Monday, April 7, 2008

Poem of the Day

I get a daily poem in my email box. Some of them I love, some not so much. This one spoke to me, as therapy has always been of consequence in my life. Kenneth Koch captures it this way.

To Psychoanalysis

I took the Lexington Avenue subway
To arrive at you in your glory days
Of the Nineteen Fifties
when we believed
That you could solve any problem
And I had nothing but disdain
For "self-analysis" "group analysis" "Jungian analysis"
"Adlerian analysis" the Karen Horney kind
All—other than you, pure Freudian type—
Despicable and never to be mine!
I would lie down according to your
Dictates but not go to sleep.
I would free-associate.
I would say whatever
Came into my head.
GreatTroops of animals floated through
And certain characters like Picasso and Einstein
Whatever came into my head or my heart
Through reading or thinking or talking
Came forward once again in you. I took voyages
Down deep unconscious rivers, fell through fields,
Cleft rocks, went on through hurricanes and volcanoes.
Ruined cities were as nothing to me
In my fantastic advancing.
I recovered epochs,
Gold of former ages that melted in my hands
And became toothpaste or hazy vanished citadels.
I dreamed
Exclusively for you.
I was told not to make important decisions.
This was perfect.
I never wanted to.
On the Har-Tru surface of my emotions
Your ideas sank in so I could play again.
But something was happening.
You gave me an ideal
Of conversation—entirely about me
But including almost everything else in the world.
But this wasn't poetry
it was something else.
After two years of spending time in you
Years in which
I gave my best thoughts to you
And always felt you infiltrating
and invigorating my feelings
Two years at five days a week,
I had to give you up.
It wasn't my idea.
"I think you are nearly through,"Dr. Loewenstein said.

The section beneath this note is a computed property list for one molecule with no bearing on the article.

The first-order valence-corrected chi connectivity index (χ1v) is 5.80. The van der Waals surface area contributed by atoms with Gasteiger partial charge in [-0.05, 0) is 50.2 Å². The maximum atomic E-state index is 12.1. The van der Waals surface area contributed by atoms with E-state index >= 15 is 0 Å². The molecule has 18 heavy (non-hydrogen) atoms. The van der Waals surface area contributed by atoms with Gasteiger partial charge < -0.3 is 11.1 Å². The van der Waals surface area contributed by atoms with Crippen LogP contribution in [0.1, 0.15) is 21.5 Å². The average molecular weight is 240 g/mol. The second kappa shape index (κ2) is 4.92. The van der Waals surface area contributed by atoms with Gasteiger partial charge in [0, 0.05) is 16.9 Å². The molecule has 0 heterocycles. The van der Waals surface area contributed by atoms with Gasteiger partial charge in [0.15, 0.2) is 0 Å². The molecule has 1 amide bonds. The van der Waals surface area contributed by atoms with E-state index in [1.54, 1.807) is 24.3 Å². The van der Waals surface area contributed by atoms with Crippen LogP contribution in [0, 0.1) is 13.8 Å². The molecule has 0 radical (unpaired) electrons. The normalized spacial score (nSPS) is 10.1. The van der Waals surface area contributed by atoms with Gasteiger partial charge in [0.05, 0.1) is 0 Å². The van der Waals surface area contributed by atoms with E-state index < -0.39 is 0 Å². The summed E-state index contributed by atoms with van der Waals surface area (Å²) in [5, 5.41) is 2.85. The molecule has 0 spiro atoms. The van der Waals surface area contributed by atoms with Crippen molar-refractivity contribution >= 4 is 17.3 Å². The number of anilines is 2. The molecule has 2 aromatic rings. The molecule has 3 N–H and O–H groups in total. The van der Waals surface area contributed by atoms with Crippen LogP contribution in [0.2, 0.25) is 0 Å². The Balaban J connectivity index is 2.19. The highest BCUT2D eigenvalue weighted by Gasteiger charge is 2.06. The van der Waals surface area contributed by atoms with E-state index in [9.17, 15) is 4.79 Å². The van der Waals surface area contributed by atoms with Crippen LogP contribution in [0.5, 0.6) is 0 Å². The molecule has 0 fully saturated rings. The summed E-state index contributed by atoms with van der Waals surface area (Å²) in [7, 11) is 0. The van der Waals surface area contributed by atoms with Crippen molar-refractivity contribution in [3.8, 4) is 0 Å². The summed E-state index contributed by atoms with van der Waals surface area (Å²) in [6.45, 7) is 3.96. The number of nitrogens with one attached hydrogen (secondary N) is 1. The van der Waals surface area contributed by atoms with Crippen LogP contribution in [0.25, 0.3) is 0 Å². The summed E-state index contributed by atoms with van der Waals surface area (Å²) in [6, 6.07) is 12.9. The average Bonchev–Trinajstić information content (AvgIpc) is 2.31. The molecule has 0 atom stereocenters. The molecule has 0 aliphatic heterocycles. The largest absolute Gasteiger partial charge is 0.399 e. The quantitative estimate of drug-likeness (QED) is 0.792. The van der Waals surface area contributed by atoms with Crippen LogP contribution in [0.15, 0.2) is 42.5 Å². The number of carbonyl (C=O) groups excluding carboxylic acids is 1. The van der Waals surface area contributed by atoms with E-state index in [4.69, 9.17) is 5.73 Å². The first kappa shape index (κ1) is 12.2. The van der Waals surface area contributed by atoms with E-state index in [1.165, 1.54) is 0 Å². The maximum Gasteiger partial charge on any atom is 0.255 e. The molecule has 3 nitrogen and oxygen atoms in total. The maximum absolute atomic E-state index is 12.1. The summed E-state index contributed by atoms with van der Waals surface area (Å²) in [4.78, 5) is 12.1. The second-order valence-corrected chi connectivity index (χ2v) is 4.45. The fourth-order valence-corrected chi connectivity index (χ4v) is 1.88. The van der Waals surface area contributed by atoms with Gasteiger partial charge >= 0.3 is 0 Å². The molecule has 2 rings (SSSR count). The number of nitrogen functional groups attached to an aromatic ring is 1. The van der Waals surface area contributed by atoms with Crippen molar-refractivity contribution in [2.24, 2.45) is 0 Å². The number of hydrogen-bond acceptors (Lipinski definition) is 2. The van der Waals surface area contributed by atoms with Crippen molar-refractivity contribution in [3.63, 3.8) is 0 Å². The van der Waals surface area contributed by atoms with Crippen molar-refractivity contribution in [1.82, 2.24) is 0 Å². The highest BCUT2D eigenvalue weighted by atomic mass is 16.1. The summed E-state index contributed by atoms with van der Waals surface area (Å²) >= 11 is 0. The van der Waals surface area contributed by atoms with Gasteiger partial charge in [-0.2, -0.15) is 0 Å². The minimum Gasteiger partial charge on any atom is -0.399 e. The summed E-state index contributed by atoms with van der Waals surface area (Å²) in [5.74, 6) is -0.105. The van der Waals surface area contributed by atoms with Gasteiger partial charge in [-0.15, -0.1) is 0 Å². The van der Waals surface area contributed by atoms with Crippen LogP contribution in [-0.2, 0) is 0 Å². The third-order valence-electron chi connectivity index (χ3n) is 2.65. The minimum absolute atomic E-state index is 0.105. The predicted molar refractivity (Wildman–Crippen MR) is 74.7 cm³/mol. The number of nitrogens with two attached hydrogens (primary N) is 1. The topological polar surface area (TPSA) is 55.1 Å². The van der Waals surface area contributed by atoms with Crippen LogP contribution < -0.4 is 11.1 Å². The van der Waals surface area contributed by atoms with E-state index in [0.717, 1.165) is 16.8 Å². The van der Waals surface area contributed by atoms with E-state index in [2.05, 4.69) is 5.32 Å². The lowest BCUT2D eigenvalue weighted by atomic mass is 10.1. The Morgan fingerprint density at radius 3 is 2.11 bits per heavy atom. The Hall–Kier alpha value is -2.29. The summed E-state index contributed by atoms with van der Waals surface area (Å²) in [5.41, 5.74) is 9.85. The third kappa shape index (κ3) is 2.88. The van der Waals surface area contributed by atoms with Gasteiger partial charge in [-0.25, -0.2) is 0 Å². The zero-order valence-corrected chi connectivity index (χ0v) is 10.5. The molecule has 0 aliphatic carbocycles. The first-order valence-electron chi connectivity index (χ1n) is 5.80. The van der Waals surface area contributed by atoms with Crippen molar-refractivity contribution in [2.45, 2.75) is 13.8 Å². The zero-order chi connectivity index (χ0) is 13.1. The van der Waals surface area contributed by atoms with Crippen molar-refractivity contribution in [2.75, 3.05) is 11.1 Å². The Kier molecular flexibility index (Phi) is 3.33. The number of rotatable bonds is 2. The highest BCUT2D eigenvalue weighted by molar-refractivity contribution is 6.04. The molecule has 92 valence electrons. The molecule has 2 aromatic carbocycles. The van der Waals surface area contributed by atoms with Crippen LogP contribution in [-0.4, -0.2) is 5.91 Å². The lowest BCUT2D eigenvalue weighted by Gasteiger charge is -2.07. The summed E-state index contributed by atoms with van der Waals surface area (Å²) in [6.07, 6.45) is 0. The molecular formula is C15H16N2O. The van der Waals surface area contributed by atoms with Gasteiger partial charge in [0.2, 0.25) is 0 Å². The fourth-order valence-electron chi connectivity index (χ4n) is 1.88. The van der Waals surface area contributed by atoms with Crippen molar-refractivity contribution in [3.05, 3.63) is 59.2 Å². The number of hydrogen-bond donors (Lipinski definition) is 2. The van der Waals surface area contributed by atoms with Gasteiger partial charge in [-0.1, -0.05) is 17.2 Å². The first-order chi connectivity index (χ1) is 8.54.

"You seem much better."
But, Light!Comedy! Tragedy! Energy! Science! Balance! Breath!
I didn't want to leave you.
I cried. I sat up.I stood up. I lay back down. I sat. I said
But I still get sore throats and have hay fever"
And some day you are going to die.
We can't cure everything.
I stood up like someone covered with light
As with paint, and said Thank you.
Thank you.
It was only one moment in a life,
my leaving you.
But once I walked out,
I could never think of anything seriously
For fifteen years
without also thinking of you.
Now what have we become?
You look the same,
but now you are a past You.
That's fifties clothing you're wearing.
You have some fifties ideas
Left—about sex, for example.
What shall we do?
Go walking?
We're liable to have a slightly frumpy look,
But probably no one will notice—
another something
I didn't know then.


Obsessive Foodie or Food Addict....You Decide said...

The only poetry I have ever "got", hence understood is the preschool rhyming kind of Dr. Seuss hahahah. I never got hicoup (sp) or non rhyming poetry. My son is gifted in that department but I don't know where he got it from because neither parent is that deep hahahahah.

k said...

It has always been one of my favorite things...but I was drawn to words first in my life. Mainly the written word as I was a quiet shy child and needed an outlet that was unobtrusive.
The cooking thing, which appears to be your glorious success of life, came later for me. It takes confidence to be a great cook, and you must step out there on the ledge and try flaor combinations and techniques that seem quite scary. I dated a couple of chefs and that is where I began to become confident. I cannot yet do what you do though! I guess that we all have our passions, some that grip us from the very beginning and others that sneak into our lives through newly opened doors.